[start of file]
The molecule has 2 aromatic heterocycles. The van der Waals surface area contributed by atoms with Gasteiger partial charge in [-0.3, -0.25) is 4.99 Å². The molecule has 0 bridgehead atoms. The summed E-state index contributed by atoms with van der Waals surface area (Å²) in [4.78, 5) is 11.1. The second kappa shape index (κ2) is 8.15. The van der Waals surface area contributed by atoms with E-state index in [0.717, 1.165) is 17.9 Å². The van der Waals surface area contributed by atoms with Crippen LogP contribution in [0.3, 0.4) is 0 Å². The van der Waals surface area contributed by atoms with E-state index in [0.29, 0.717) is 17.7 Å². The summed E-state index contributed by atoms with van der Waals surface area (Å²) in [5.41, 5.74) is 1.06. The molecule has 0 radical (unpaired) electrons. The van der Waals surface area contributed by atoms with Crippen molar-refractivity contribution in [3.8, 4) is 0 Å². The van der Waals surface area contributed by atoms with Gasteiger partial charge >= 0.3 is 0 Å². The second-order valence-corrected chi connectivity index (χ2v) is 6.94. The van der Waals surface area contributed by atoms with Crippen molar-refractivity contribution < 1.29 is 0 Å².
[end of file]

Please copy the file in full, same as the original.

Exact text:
The molecule has 2 aromatic heterocycles. The van der Waals surface area contributed by atoms with Gasteiger partial charge in [-0.3, -0.25) is 4.99 Å². The molecule has 0 bridgehead atoms. The summed E-state index contributed by atoms with van der Waals surface area (Å²) in [4.78, 5) is 11.1. The second kappa shape index (κ2) is 8.15. The van der Waals surface area contributed by atoms with E-state index in [0.717, 1.165) is 17.9 Å². The van der Waals surface area contributed by atoms with Crippen LogP contribution in [0.3, 0.4) is 0 Å². The van der Waals surface area contributed by atoms with E-state index in [0.29, 0.717) is 17.7 Å². The summed E-state index contributed by atoms with van der Waals surface area (Å²) in [5.41, 5.74) is 1.06. The molecule has 0 radical (unpaired) electrons. The van der Waals surface area contributed by atoms with Crippen molar-refractivity contribution in [3.8, 4) is 0 Å². The van der Waals surface area contributed by atoms with Gasteiger partial charge >= 0.3 is 0 Å². The second-order valence-corrected chi connectivity index (χ2v) is 6.94. The van der Waals surface area contributed by atoms with Crippen molar-refractivity contribution < 1.29 is 0 Å².